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I’m an aspiring Google Summer of Code applicant. As a longtime user of Processing I’m excited to contribute its development. I intend to submit 3 proposals for your consideration (see summaries below). I would be very interested in any insight or guidance you may have.
p5.js is capable of taking advantage of mobile-specific user interaction (touch, movement, etc). Currently, however, this functionality does not work seamlessly across devices. As one of p5.js’ leading goals is to create a programming environment accessible for beginners, it is important that inconsistencies be documented and fixed (when possible). Failing to do so could lead to a frustrating, or discouraging learning experience, particularly for those just getting started with code.
To address this, I propose analyzing p5.js’ mobile functionality. This will entail testing mobile-specific features on a variety of operating systems (iOS/Android), mobile browsers (Chrome/Safari/Firefox/Samsung Internet), and form factors (phones/tablets). The goal of this project is to detail the contexts in which p5.js does not behave as expected. Specific issues will be recorded in GitHub. Following evaluation, I will update the reference documentation to include device requirements. The remainder of the summer will be dedicated to finding solutions.
Question - I have access to a number of physical devices for testing; however, I would like to extend my toolkit through the use of an emulator – are there any particular systems you would recommend for this?
hello.p5js.org is likely to be many users’ first introduction to p5.js and Processing. As these individuals may be brand new to coding, it is important that this webpage be inviting and informative. Further, it should be accessible and work properly across devices.
I would like to modernize hello.p5js.org; however, I have a few questions that will help guide my proposal write-up (see below). The overall goal of this project is to develop content that will get users excited about learning to code, and reduce the risk of outdated dependencies preventing the page from rendering properly.
Questions - The project ideas list mentions “record new video segments” for this page. Do you envision having multiple videos on hello.p5js.org (i.e. you can select and choose different videos from a list), or do you picture this page continuing to host a single enhanced video?
- How do people currently arrive at hello.p5js.org? I haven’t been able to spot links to it from other Processing sites. It would be helpful to know where potential users are coming from.
Raspberry Pi computers are portable and inexpensive. When paired with Processing they can be particularly helpful for creating installation art projects (and more). There is little information online about how to get started using Processing on the Raspberry Pi platform. I have recognized this gap first-hand in my experience as a teaching assistant for a graduate-level tangible computing course.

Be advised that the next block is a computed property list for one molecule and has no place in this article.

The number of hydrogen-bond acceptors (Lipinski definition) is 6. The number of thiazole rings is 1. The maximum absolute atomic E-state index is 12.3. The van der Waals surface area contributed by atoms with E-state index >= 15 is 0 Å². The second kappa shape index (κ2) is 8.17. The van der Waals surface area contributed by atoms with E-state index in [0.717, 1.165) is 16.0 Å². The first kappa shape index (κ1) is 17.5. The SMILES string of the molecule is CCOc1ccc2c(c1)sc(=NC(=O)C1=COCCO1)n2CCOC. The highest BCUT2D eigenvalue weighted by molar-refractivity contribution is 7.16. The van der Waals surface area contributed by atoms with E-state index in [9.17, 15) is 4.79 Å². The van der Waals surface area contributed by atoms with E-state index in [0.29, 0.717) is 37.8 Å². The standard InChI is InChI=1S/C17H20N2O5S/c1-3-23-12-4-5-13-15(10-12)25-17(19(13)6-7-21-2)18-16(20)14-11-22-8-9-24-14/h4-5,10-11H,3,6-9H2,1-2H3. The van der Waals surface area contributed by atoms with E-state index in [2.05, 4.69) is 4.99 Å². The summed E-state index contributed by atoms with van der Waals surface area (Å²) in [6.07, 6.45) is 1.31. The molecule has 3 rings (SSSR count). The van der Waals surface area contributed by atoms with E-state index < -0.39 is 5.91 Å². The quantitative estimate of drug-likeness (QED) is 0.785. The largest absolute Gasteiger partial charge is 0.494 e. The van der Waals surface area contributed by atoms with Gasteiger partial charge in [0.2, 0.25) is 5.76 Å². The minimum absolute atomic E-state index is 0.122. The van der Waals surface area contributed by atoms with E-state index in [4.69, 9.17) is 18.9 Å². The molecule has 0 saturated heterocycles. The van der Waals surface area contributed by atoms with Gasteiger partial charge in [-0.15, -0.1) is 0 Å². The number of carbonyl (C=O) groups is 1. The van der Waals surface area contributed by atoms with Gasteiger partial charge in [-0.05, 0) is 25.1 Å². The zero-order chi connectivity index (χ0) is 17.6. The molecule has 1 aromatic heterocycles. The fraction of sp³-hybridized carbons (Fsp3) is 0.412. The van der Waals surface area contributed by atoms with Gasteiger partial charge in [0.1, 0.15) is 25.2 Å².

To make this combination more accessible, I propose a project to create new reference documentation and a small set of examples specific to Raspberry Pi. The documentation would cover the basics, including: the advantages of using Raspberry Pi; setting up the development environment; running sketches; and the potential of using external sensors to control Processing sketches. This work would complement existing documentation and attempt to avoid redundancy. It would also entail testing Processing’s functionality on the Raspberry Pi, exploring the forum for known challenges, and logging issues in Github.
Question: - Do you have any thoughts on where these resources may be saved? On their own page, or a subpage of processing.org?
I’m an MSc student at the School of Interactive Arts + Technology at Simon Fraser University in Vancouver, Canada (my website: elginskye.com). I research tangible computing and child computer interaction. I love getting people excited about coding. I teach programming workshops at my university, at NodeSchool, and for Canada Learning Code and am a founder of Women Who Code (Vancouver chapter). Open source tools that lower the barriers to entry, like Processing, are invaluable to this work.
My own background is not in CS but the arts. I learned to code through online tutorials (go Shiffman!), and a programming bootcamp. I have worked as a web developer for a major Canadian Telecom, and completed programming courses in my MSc. I think I could make some valuable contributions to the development and documentation of Processing/P5.js. To get up to speed I have begun contributing to Processing P5’s Github repos.
My goal is to use the skills and knowledge gained through GSOC to encourage more women in my local network to get involved with open source contributing.
I look forward to hearing back from you,